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Litigation News

Litigation News | 2022

Patent Incivility Justifies Fee Shifting

Grant Hackley


  • The article discusses the case of Pirri v. Cheek, where the plaintiff brought a patent-based claim against the defendant but engaged in unreasonable conduct and advanced frivolous claims.
  • The trial court dismissed most of the plaintiff's claims and ordered the plaintiff to stipulate to summary judgment or oppose it on a good-faith basis.
  • The federal circuit affirmed the trial court's award of attorney fees and costs, highlighting the plaintiff's unreasonable conduct and violations of ethical rules.
Patent Incivility Justifies Fee Shifting
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Unreasonable patent litigation conduct can expose a litigant—and their counsel—to fee shifting in exceptional cases. The U.S. Court of Appeals for the Federal Circuit affirmed a district court’s award of attorney fees to a defendant and also awarded fees and double costs for the frivolous appeal. ABA Litigation Section leaders suggest that attorneys be mindful of the rules of professional conduct and be willing to tell a client “no” when the circumstances warrant, lest they find themselves facing sanctions for frivolous attempts to advance the client’s interests.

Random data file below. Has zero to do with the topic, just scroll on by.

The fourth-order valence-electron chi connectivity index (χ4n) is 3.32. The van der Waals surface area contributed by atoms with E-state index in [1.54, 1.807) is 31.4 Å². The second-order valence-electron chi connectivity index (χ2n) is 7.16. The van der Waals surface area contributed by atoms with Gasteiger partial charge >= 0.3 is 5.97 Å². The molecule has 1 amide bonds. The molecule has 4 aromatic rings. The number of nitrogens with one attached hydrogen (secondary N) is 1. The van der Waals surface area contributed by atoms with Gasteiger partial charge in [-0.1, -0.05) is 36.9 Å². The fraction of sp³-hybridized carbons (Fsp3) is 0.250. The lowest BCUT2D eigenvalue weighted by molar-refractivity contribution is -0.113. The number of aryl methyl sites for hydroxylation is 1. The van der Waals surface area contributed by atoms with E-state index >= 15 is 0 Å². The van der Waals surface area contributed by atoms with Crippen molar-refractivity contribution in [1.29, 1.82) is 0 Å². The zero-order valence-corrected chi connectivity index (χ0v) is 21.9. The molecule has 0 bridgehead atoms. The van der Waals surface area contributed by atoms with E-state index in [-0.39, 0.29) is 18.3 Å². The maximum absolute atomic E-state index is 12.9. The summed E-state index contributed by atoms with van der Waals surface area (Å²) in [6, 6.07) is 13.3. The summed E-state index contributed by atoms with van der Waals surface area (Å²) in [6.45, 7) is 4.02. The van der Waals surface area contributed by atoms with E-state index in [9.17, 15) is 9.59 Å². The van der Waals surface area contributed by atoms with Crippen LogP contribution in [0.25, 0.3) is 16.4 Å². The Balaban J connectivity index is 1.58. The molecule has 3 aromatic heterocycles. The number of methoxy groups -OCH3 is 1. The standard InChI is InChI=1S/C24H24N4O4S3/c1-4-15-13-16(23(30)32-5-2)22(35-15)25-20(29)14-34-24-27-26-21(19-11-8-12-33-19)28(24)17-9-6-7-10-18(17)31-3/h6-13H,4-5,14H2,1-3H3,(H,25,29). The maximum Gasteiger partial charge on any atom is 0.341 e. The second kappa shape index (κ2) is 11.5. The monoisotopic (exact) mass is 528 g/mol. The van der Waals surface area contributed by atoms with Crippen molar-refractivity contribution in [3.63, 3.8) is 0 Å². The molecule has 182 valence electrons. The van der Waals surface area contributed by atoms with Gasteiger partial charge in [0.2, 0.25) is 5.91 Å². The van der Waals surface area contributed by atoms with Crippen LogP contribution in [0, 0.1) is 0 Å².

It’s Not You, It’s Me

In Pirri v. Cheek, the plaintiff alleged he invented a reverse online dating application, where people meet in the real world prior to dating virtually. The plaintiff claimed that he had shared his idea with his therapist, who then shared the idea with the defendant. The plaintiff purportedly learned of this breach of his confidence when he saw a rerun of the television series Shark Tank, in which the defendant had promoted a similar idea. The plaintiff sued for joint inventorship and various common-law torts. The trial court dismissed most of the claims, leaving only the patent-based claim.

The trial court then denied as futile the plaintiff’s request for leave to amend his complaint to add a “litany” of new and unrelated state law claims, including a defamation claim for an incident that had occurred 10 years removed from the alleged infringement. When the defendant moved for summary judgment on the patent case, the trial court ordered that the plaintiff stipulate to summary judgment or oppose it on a good-faith basis. Instead, the plaintiff sought to dismiss the complaint with prejudice, ostensibly to avoid the fee-shifting provision of 35 U.S.C. § 285. Section 285 provides that, in the patent context, “[t]he court in exceptional cases may award reasonable attorney fees to the prevailing party.” After several court conferences and additional denied requests from the plaintiff that he be permitted to dismiss the claim, the plaintiff ultimately consented to summary judgment in the defendant’s favor.